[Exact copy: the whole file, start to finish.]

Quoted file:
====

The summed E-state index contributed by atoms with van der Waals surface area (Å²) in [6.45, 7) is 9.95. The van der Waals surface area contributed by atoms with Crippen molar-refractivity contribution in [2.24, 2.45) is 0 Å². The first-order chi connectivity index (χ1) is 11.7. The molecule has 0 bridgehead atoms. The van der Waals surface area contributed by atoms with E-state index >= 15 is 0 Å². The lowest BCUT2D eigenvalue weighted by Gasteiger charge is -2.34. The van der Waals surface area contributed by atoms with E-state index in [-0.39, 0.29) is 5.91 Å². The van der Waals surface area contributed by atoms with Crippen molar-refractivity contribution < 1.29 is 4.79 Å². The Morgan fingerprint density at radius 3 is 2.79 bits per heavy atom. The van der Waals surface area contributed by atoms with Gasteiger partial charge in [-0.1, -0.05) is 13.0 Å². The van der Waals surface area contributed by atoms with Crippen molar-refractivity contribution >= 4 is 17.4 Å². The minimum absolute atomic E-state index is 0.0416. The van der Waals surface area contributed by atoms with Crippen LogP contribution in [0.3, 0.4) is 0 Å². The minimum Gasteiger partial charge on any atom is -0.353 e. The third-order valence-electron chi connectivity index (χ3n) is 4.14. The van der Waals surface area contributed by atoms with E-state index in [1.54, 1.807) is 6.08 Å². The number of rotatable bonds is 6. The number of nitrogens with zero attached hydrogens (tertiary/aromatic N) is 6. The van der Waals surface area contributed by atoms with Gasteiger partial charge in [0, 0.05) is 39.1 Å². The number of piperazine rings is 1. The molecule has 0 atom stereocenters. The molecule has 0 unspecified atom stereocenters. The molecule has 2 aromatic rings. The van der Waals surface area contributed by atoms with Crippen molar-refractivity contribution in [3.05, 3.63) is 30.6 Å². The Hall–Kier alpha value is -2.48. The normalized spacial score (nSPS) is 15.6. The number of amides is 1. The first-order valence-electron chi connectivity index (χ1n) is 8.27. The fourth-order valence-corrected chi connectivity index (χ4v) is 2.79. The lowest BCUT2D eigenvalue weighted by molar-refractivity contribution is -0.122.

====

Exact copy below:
The summed E-state index contributed by atoms with van der Waals surface area (Å²) in [6.45, 7) is 9.95. The van der Waals surface area contributed by atoms with Crippen molar-refractivity contribution in [2.24, 2.45) is 0 Å². The first-order chi connectivity index (χ1) is 11.7. The molecule has 0 bridgehead atoms. The van der Waals surface area contributed by atoms with E-state index >= 15 is 0 Å². The lowest BCUT2D eigenvalue weighted by Gasteiger charge is -2.34. The van der Waals surface area contributed by atoms with E-state index in [-0.39, 0.29) is 5.91 Å². The van der Waals surface area contributed by atoms with Crippen molar-refractivity contribution < 1.29 is 4.79 Å². The Morgan fingerprint density at radius 3 is 2.79 bits per heavy atom. The van der Waals surface area contributed by atoms with Gasteiger partial charge in [-0.1, -0.05) is 13.0 Å². The van der Waals surface area contributed by atoms with Crippen molar-refractivity contribution >= 4 is 17.4 Å². The minimum absolute atomic E-state index is 0.0416. The van der Waals surface area contributed by atoms with Crippen LogP contribution in [0.3, 0.4) is 0 Å². The minimum Gasteiger partial charge on any atom is -0.353 e. The third-order valence-electron chi connectivity index (χ3n) is 4.14. The van der Waals surface area contributed by atoms with E-state index in [1.54, 1.807) is 6.08 Å². The number of rotatable bonds is 6. The number of nitrogens with zero attached hydrogens (tertiary/aromatic N) is 6. The van der Waals surface area contributed by atoms with Gasteiger partial charge in [0, 0.05) is 39.1 Å². The number of piperazine rings is 1. The molecule has 0 atom stereocenters. The molecule has 0 unspecified atom stereocenters. The molecule has 2 aromatic rings. The van der Waals surface area contributed by atoms with Crippen molar-refractivity contribution in [3.05, 3.63) is 30.6 Å². The Hall–Kier alpha value is -2.48. The normalized spacial score (nSPS) is 15.6. The number of amides is 1. The first-order valence-electron chi connectivity index (χ1n) is 8.27. The fourth-order valence-corrected chi connectivity index (χ4v) is 2.79. The lowest BCUT2D eigenvalue weighted by molar-refractivity contribution is -0.122.